The village is situated in the south of the province, in the Subbetica region. Its municipal area is a veritable sea of olive trees growing on the rugged terrain that is typical of the Subbetica Sierras. The Sierra de Albayate is a source of abundant water and places of scenic interest such as La Cola de Caballo, near the hamlet of Fuente Grande.
Sheltered by the Cerro de la Cruz hill, the village is a picturesque collection of houses built along the bed of a stream in narrow, winding streets with a wealth of attractive nooks. The Clock Tower is the most noteworthy building.
Near the village stands El Ruedo, an archaeological site of immense importance.
In 1867, during excavations carried out by Don Luis Maraver y Alfonso, over two hundred graves, items of pottery and other objects were discovered. Pierre Paris and Arthur Engel later unearthed prehistoric, Phoenician and Greek relics.
The prehistoric settlement was located at Los Castillejos but later moved to the foothills of Cerro de la Cruz hill, where remains of a Mycenaean village were found. The Romans settled in the valley on a site later inhabited by the Moslems.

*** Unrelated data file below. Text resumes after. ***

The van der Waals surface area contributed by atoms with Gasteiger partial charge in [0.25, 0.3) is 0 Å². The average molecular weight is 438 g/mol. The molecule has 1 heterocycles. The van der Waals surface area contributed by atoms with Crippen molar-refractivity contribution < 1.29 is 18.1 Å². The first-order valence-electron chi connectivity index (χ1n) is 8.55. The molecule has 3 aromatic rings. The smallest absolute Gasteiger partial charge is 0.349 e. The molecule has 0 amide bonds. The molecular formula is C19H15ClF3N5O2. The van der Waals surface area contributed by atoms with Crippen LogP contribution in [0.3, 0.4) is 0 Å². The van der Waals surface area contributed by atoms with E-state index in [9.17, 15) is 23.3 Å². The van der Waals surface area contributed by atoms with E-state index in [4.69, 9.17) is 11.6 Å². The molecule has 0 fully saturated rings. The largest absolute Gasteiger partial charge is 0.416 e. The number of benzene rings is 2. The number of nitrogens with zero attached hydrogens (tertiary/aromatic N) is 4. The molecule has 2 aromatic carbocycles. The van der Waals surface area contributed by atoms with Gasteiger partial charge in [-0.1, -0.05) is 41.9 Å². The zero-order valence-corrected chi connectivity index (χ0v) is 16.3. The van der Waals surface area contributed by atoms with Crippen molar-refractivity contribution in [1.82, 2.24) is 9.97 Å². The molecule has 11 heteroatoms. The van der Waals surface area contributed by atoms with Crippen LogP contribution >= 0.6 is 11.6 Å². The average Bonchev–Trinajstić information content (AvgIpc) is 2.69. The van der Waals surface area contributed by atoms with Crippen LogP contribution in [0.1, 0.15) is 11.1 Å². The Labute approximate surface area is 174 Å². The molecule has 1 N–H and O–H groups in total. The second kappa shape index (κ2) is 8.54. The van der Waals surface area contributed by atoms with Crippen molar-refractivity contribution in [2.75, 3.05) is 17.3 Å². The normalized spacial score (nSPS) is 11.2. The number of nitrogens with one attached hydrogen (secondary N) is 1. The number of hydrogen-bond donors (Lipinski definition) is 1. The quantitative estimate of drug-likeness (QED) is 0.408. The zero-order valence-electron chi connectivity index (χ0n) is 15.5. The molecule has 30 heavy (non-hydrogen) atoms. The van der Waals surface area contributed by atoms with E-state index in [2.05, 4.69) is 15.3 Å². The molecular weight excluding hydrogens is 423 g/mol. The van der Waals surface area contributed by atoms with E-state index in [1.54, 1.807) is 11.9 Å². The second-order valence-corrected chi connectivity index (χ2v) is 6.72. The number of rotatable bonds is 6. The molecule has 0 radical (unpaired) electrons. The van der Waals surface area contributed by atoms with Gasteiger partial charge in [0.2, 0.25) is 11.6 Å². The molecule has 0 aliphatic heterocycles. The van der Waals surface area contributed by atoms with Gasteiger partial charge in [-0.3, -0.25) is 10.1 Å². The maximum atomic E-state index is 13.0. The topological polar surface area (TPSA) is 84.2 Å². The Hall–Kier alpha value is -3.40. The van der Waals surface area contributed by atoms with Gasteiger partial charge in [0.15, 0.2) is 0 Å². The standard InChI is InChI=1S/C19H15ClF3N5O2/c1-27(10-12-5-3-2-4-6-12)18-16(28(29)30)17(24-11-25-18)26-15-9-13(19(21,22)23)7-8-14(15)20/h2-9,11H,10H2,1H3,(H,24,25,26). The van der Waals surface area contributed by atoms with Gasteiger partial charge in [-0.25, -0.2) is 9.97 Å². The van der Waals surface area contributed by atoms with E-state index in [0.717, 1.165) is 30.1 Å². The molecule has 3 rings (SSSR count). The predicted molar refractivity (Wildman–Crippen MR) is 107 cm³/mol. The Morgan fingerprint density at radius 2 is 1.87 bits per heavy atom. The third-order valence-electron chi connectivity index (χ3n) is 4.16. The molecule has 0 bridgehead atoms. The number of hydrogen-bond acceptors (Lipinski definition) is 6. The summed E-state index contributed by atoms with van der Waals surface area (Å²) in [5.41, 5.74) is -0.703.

In 997 the great Moslem leader Almanzor fortified the village, which was controlled by the Arabs until August 1236, when it was conquered by Ferdinand III. Completely abandoned after the conquest, Almedinilla was awarded great privileges and commended for its loyalty by the king, and in 1241 it was incorporated into the Royal Charter of Cordoba.
These privileges were maintained by the Catholic Monarchs.
During the War of Succession, the village supported Philip V, who conferred upon Almedinilla further honours and commendations for its loyalty in 1717.
Almedinilla was a dependency of Priego de Cordoba council until 1844 when, along with Fuente Tojar, it was granted its own municipal status and local council.
Before becoming a village in its own right, it was a dependent parish of Alcala Real Abbey in the province of Jaen.
Gregorio Abril, a 19th-century senator.
The weather today in Almedinilla
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